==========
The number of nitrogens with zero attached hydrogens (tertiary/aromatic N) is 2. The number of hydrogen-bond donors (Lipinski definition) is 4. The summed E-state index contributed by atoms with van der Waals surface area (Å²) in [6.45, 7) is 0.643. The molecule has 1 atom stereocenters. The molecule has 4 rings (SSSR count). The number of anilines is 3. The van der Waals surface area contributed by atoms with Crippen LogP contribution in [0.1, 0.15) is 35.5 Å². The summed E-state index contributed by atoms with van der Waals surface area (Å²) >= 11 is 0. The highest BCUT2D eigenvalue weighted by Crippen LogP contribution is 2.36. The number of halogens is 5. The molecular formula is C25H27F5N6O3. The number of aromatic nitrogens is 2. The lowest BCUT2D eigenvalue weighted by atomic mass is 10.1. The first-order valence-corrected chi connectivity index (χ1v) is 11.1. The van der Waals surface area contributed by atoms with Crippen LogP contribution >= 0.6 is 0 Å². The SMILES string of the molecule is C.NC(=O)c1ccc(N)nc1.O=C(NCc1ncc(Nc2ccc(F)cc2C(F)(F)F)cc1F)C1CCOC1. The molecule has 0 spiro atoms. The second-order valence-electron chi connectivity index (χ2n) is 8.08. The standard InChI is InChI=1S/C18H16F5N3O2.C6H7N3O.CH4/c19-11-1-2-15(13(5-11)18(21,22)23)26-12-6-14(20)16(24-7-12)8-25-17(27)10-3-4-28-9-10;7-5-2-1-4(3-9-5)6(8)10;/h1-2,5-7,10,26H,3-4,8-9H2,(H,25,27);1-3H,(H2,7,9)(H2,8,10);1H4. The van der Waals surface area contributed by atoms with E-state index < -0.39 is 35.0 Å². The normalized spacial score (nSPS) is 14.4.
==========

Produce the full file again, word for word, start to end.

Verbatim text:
The number of nitrogens with zero attached hydrogens (tertiary/aromatic N) is 2. The number of hydrogen-bond donors (Lipinski definition) is 4. The summed E-state index contributed by atoms with van der Waals surface area (Å²) in [6.45, 7) is 0.643. The molecule has 1 atom stereocenters. The molecule has 4 rings (SSSR count). The number of anilines is 3. The van der Waals surface area contributed by atoms with Crippen LogP contribution in [0.1, 0.15) is 35.5 Å². The summed E-state index contributed by atoms with van der Waals surface area (Å²) >= 11 is 0. The highest BCUT2D eigenvalue weighted by Crippen LogP contribution is 2.36. The number of halogens is 5. The molecular formula is C25H27F5N6O3. The number of aromatic nitrogens is 2. The lowest BCUT2D eigenvalue weighted by atomic mass is 10.1. The first-order valence-corrected chi connectivity index (χ1v) is 11.1. The van der Waals surface area contributed by atoms with Crippen LogP contribution >= 0.6 is 0 Å². The SMILES string of the molecule is C.NC(=O)c1ccc(N)nc1.O=C(NCc1ncc(Nc2ccc(F)cc2C(F)(F)F)cc1F)C1CCOC1. The molecule has 0 spiro atoms. The second-order valence-electron chi connectivity index (χ2n) is 8.08. The standard InChI is InChI=1S/C18H16F5N3O2.C6H7N3O.CH4/c19-11-1-2-15(13(5-11)18(21,22)23)26-12-6-14(20)16(24-7-12)8-25-17(27)10-3-4-28-9-10;7-5-2-1-4(3-9-5)6(8)10;/h1-2,5-7,10,26H,3-4,8-9H2,(H,25,27);1-3H,(H2,7,9)(H2,8,10);1H4. The van der Waals surface area contributed by atoms with E-state index < -0.39 is 35.0 Å². The normalized spacial score (nSPS) is 14.4.